Mapping Race, Crime, and District Attorney Elections in NYC

I've been too swamped with law school to post anything new for a while now, but the past few weeks I've been working on a series of maps for Professor Issa Kohler-Hausmann. Her new book, Misdemeanorland, looks at expanded policing for minor offenses like misdemeanors and violations. In order to get a better sense of how crime and people are distributed across the city, and how that relates to voting behavior for District Attorney elections, I put together some maps of race and ethnicity, misdemeanors and felonies, and voting in DA-elections. You should also check out the other maps and charts that Issa had made, which tract campaign financing theft-of-services violations (like jumping a turnstile). You can see them all on her companion website for the book.

The one technical aspect of this that was a bit tricky was working with the election and population data. Election information is stored by the Board of Elections at a unit called the election district. Population estimates, on the other hand, come from the census and are stored in different aggregate units like census tracts and census block groups. I came up with a simple methodology for assigning population counts to election districts, in order to create voting maps that are normalized by population. The methodology requires the assumption that population is evenly distributed geographically within each census tract, while is obviously faulty. There are lots of ways to improve this - perhaps by adding zoning and land use layers to the maps and weighting population more heavily in more residential areas. For now, you can read about the methodology I implemented for the maps posted here. 

In retrospect, my color choices are totally whacky and nonsensical. Just squint a little and we'll make it through.

Race/Ethnicity and Voting in District Attorney Elections

Misdemeanors, Felonies, and Race/Ethnicity

Mapping Jersey City II: Every Building


If no map appears below (if there's a white background) it's probably because you need to enable WebGL in your browser.

It's been a long-term dream of mine to map every building in Jersey City. See my last post for more about why.  I reached out to the Office of Innovation to see how to go about doing it and they gave me the green light, so I had to pull the trigger.

Once I created the building footprints using the process documented in my last post (these polygons now live in OpenStreetMap) I used QGIS to merge on several other publicly available datasets from the city including zoning, wards, and parcel information. I did my best to make the data comply with the Project Open Data Metadata Schema v1.1 as per their request. 

The zoning and wards merges were extremely clean and easy. The parcel merge was not, to say the least. There are often many buildings inside one parcel (Mun-Bloc-Lot-QCode) or many parcels inside one building. In the first case, I allowed buildings to inherit all parcel information. In the second case, I populate the Lot and Bloc fields with "MANY" as necessary. QCodes, which identify the smallest parcel boundary, were almost never uniquely identifying, so I exclude them. Mun-Bloc-Lot is sufficient to join with county assessment and tax information.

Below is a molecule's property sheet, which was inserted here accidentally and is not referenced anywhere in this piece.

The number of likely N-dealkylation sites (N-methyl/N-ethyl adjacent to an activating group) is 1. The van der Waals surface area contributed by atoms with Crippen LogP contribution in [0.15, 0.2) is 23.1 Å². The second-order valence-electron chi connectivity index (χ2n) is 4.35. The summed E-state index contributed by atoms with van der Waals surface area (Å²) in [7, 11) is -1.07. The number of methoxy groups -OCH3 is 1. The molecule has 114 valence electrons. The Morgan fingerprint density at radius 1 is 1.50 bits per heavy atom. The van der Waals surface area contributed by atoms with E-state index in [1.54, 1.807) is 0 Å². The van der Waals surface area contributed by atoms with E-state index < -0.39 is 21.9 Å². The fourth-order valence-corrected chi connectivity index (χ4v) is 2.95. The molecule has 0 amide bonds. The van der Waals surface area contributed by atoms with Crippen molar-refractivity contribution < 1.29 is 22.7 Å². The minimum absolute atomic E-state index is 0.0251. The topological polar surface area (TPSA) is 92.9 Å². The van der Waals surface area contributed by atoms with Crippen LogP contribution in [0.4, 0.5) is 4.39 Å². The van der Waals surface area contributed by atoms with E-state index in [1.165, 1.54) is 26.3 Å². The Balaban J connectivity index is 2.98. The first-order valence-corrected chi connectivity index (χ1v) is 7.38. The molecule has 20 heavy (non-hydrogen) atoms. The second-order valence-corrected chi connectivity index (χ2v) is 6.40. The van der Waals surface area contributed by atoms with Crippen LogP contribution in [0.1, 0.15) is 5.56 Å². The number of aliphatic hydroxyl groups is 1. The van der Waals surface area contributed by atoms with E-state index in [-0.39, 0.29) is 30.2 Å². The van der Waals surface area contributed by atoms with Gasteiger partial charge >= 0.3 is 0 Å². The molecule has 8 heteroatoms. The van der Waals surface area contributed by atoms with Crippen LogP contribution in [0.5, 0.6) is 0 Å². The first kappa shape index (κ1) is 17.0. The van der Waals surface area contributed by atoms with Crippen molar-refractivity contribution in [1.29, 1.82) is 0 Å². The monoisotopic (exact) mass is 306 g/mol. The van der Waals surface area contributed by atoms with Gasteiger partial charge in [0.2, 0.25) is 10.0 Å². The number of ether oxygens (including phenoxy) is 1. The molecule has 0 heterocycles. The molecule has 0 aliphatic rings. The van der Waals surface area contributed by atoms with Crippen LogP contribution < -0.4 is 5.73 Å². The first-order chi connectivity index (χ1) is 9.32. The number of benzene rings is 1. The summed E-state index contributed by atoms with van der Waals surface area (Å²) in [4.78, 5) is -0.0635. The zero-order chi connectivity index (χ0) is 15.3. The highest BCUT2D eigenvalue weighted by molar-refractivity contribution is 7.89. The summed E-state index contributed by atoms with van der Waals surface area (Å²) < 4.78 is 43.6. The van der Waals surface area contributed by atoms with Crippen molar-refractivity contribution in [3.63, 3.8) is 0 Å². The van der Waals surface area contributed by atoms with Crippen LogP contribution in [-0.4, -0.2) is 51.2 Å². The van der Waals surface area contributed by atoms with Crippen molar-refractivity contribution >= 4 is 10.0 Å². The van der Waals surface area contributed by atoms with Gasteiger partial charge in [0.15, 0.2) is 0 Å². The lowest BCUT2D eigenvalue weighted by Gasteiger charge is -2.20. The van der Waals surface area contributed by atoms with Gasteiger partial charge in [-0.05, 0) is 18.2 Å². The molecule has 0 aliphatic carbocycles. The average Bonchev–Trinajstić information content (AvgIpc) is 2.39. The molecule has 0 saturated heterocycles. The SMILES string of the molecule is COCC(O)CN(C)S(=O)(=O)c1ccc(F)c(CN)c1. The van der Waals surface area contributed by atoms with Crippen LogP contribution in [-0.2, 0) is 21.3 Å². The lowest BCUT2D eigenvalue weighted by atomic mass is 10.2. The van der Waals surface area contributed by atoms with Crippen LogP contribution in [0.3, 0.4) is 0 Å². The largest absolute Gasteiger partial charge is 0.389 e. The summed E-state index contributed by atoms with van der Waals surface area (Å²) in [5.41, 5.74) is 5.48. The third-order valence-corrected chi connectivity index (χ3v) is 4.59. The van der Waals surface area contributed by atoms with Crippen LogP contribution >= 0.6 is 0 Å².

I completed the parcel merge by calculating building centroids and spatially merging those with parcel polygons (preserving a unique building identifier). I experimented with other methods (like parcel centroids inside building polygons), but I found this method to be the cleanest and require the least manual clean-up. I found the realcentroid plugin extremely helpful, considering some geometry irregularities. I also found the QuickMultiAttributeEdit plugin to be extremely useful for updating the fields on a few objects that merged sloppily.

I used one of my favorite plugins, qgis2web, to produce a quick and sloppy Open Layers 3 web map to immediately send to my favorite people. Unfortunately, I don't think the plugin is equipped for a dataset this large, so I wasn't able to use it to produce a Leaflet map (my preference). A little formatting with the Table Manager plugin and I sent the data off to the city with a data dictionary. They're in the process of putting it up on the Open Data Portal now.

Finally, I uploaded the geojson with footprints and all of the merged fields into Mapbox studio as a tileset. I added it to two styles: one dark basemap and one satellite imagery layer with semi-transparent road information. Finally, I used Mapbox GL JS to code the map shown above. I added an overlay and a legend, and functionality to click on buildings for their information, and toggle between my two basemap styles. I then agonized over colors, added Google fonts, and promptly went to bed.

Things to do and problems to solve:

(1) To solve: It would be great to see the whole city at once, but the dataset is so large that Mapbox enforces that it only be viewable from zoom >=14. I don't love having to pick one part of the city to focus on (at least for the default view), especially because I'm not interested in promoting a downtown-centric image of Jersey City. For now I've settled on what I think is a readily recognizable part of the city.  I would love advice on how to manage this.

(2) To do: Add more data, starting with addresses. This shouldn't be too tricky with some geocoding. This will also make dealing with messy parcel data (and recovering QCODEs) much easier. If I can get that done,  then I can merge on parcel information from the county including owner information, building codes, year built, and building/land assessments. This is definitely feasible (and is just a matter of time). I'd also like to add links to specific, relevant sections of the zoning code for each building. That's another no-brainer.